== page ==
These OBUs can rely on Satellite Based Augmentation Systems (SBAS) like EGNOS or WAAS to achieve better accuracy and to make decisions based on the integrity and availability provided by those systems. There are also devices equipped with built-in autonomous algorithms that handle and decrease the effects of local errors, such as non-line-of-sight multipath. These kinds of mechanisms may guarantee an acceptable protection level (PL) for a ETC system, dismissing the use of additional sensors that would add complexity and cost to the systems.

In terms of hardware requirements the devices used for tolling are very similar to vehicle trackers. To support tolling, a device should have GNSS support and have wireless communication abilities either through WANs (e.g. cellular network) or LANs (e.g. Wi-Fi, Bluetooth, DSRC). Some systems can have user interface, although this is not mandatory for tolling applications. The only specific requirement - that might not be present in vehicle trackers - is integrity support, since tolling is a liability critical application. Depending on the architecture and on the pricing complexity, the OBU might have different requirements in terms of processing and storage capabilities.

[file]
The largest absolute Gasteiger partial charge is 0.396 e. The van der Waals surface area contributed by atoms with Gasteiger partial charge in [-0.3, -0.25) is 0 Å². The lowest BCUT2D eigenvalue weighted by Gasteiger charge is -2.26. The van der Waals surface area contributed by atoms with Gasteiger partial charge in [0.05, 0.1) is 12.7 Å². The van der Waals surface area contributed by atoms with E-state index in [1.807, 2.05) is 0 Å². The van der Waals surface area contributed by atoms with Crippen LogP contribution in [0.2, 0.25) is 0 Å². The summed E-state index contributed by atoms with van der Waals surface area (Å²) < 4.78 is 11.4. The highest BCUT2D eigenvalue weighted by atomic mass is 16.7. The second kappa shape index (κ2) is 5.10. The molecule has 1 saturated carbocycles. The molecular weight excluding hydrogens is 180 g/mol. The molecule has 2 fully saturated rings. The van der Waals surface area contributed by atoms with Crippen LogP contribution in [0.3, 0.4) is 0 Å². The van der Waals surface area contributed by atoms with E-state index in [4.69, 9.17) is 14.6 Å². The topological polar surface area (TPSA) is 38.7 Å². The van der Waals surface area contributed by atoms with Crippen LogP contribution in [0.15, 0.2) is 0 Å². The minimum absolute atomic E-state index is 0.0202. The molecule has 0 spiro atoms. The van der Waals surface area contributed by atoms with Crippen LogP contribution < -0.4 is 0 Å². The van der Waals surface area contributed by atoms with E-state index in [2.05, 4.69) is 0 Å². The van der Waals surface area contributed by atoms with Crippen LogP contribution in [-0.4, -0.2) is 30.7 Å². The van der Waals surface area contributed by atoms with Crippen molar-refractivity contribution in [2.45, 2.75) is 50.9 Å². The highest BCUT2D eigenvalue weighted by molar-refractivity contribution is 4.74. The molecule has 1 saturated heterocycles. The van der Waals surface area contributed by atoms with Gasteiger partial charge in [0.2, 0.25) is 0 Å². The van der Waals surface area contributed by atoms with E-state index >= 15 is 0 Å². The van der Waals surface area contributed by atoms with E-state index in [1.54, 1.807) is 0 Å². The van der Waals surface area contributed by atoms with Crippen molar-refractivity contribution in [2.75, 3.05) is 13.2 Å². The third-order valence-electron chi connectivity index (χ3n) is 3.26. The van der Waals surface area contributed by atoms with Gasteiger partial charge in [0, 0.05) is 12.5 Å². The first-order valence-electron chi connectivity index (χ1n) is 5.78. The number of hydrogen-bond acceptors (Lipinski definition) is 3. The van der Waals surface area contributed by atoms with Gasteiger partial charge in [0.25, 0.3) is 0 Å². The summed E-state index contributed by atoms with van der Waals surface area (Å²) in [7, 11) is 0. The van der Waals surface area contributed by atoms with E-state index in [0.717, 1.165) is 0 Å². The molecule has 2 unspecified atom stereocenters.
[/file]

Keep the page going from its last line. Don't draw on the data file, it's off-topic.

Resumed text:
Tolling Process

The electronic fee collection (EFC) process implemented by this application can be divided in the following steps:

  • Position Determination - Determination of the PVT (Position, Velocity and Time) using the GNSS data available that might be combined with other sensor data such as gyroscopes, accelerometers or OBD.
  • Road Usage - Determination of the roads features used by the vehicle being tolled. This information includes the time at which the vehicle used those road features.
  • Charge Calculation - Determination of the price to be charged to the owner or user of the vehicle.
  • Payment - Payment of the charge

Although the main steps described previously are common to all EFC applications, the architecture of these systems can differ depending on which part of the system they are run: in the OBU or in the central system. Some possible approaches are[3].